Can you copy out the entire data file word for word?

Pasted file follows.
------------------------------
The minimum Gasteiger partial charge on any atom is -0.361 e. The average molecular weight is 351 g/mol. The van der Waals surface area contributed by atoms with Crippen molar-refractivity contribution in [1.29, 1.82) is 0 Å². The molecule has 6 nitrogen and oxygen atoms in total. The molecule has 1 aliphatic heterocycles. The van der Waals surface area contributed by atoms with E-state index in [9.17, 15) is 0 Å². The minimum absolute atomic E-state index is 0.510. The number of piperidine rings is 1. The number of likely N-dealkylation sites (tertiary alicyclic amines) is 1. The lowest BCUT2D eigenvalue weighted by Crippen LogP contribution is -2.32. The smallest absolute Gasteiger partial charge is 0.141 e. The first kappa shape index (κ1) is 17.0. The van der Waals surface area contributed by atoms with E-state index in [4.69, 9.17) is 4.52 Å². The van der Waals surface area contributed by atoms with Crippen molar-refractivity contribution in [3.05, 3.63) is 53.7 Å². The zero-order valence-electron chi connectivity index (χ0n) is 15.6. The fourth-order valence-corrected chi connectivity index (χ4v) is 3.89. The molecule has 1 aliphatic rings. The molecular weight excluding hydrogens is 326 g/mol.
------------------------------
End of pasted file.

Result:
The minimum Gasteiger partial charge on any atom is -0.361 e. The average molecular weight is 351 g/mol. The van der Waals surface area contributed by atoms with Crippen molar-refractivity contribution in [1.29, 1.82) is 0 Å². The molecule has 6 nitrogen and oxygen atoms in total. The molecule has 1 aliphatic heterocycles. The van der Waals surface area contributed by atoms with E-state index in [9.17, 15) is 0 Å². The minimum absolute atomic E-state index is 0.510. The number of piperidine rings is 1. The number of likely N-dealkylation sites (tertiary alicyclic amines) is 1. The lowest BCUT2D eigenvalue weighted by Crippen LogP contribution is -2.32. The smallest absolute Gasteiger partial charge is 0.141 e. The first kappa shape index (κ1) is 17.0. The van der Waals surface area contributed by atoms with E-state index in [4.69, 9.17) is 4.52 Å². The van der Waals surface area contributed by atoms with Crippen molar-refractivity contribution in [3.05, 3.63) is 53.7 Å². The zero-order valence-electron chi connectivity index (χ0n) is 15.6. The fourth-order valence-corrected chi connectivity index (χ4v) is 3.89. The molecule has 1 aliphatic rings. The molecular weight excluding hydrogens is 326 g/mol.